apply for. At our end-of-the-year awards banquet, it is rare to see a member leave without an
award because of the various opportunities that we are able to grant them through recognition.
When it comes down to it, we have to acknowledge that everyone has different talents. This is
the reason that we work so hard as club leaders: To guarantee children the opportunity to be
successful through hard work.
Essentially, my experiences with my mother and 4-H had made me become a leader using
the approach of transformational leadership. In working with groups, I used intellectual
stimulation or idealized influence process to engage with individuals (Northouse, 2015). Because
of my belief in followers going about and beyond expectations, I act as a role model for change
and vision of the organization. My connection with students was about creating a support for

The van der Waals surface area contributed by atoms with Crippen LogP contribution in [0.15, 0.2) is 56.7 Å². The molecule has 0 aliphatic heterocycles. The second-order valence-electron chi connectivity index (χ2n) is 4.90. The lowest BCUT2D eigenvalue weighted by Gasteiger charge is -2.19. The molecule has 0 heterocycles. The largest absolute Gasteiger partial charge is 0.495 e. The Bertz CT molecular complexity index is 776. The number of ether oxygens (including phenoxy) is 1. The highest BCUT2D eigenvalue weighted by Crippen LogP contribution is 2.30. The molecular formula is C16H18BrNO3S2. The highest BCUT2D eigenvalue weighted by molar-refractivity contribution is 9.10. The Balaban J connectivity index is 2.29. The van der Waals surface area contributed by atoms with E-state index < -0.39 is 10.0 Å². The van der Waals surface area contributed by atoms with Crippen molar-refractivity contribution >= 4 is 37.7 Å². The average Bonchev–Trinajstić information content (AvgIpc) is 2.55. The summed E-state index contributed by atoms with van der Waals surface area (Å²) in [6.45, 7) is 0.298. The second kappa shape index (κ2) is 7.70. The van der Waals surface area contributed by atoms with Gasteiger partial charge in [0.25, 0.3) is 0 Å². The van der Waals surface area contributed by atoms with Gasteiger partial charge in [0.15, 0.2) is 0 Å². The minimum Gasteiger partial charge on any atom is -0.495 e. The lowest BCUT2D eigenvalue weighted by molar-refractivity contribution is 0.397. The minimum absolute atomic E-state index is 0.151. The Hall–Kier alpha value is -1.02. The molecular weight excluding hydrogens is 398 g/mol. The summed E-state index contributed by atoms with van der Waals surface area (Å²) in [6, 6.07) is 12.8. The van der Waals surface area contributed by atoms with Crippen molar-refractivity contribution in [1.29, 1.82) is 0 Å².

them by helping them to realize their fullest potential. In various activities, I used intellectual
stimulation role by challenging students to identify the status quo and how much more one can
do. According to the model of this overall approach, it recognizes how active a leader is in an
organization, but also how effective the approach should be. With my experience of using this
theory of leadership, I have confirmed my belief in being a transformational leader.
Leadership in Academics
Academics was a challenging opportunity for me to explain my definition of leadership
as there have been numerous experiences that have helped me to understand leadership with a

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different lens. As an individual who is more introverted within the classroom and prefers to work
alone on academia, leadership was hard for me to see as something that was relevant in the